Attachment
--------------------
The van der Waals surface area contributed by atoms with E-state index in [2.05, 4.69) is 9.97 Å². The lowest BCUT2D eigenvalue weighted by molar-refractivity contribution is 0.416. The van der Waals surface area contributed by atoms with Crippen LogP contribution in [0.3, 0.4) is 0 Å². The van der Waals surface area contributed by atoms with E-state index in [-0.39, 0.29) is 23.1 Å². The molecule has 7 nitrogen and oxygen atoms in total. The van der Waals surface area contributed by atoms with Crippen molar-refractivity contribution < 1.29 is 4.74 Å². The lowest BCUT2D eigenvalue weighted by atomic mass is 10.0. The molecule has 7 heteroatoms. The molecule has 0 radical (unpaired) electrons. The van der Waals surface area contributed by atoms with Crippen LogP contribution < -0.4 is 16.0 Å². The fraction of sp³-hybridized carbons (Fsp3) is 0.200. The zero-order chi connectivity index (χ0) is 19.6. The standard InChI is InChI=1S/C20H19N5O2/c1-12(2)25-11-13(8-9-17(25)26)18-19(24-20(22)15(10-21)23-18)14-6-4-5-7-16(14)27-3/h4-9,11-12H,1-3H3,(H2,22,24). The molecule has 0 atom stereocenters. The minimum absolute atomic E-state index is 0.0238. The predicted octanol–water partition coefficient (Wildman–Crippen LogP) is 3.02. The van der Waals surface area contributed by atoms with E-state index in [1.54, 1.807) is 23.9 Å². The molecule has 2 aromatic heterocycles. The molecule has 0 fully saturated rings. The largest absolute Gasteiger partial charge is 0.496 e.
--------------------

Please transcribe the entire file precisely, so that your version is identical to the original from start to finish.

The van der Waals surface area contributed by atoms with E-state index in [2.05, 4.69) is 9.97 Å². The lowest BCUT2D eigenvalue weighted by molar-refractivity contribution is 0.416. The van der Waals surface area contributed by atoms with Crippen LogP contribution in [0.3, 0.4) is 0 Å². The van der Waals surface area contributed by atoms with E-state index in [-0.39, 0.29) is 23.1 Å². The molecule has 7 nitrogen and oxygen atoms in total. The van der Waals surface area contributed by atoms with Crippen molar-refractivity contribution < 1.29 is 4.74 Å². The lowest BCUT2D eigenvalue weighted by atomic mass is 10.0. The molecule has 7 heteroatoms. The molecule has 0 radical (unpaired) electrons. The van der Waals surface area contributed by atoms with Crippen LogP contribution < -0.4 is 16.0 Å². The fraction of sp³-hybridized carbons (Fsp3) is 0.200. The zero-order chi connectivity index (χ0) is 19.6. The standard InChI is InChI=1S/C20H19N5O2/c1-12(2)25-11-13(8-9-17(25)26)18-19(24-20(22)15(10-21)23-18)14-6-4-5-7-16(14)27-3/h4-9,11-12H,1-3H3,(H2,22,24). The molecule has 0 atom stereocenters. The minimum absolute atomic E-state index is 0.0238. The predicted octanol–water partition coefficient (Wildman–Crippen LogP) is 3.02. The van der Waals surface area contributed by atoms with E-state index in [1.54, 1.807) is 23.9 Å². The molecule has 2 aromatic heterocycles. The molecule has 0 fully saturated rings. The largest absolute Gasteiger partial charge is 0.496 e.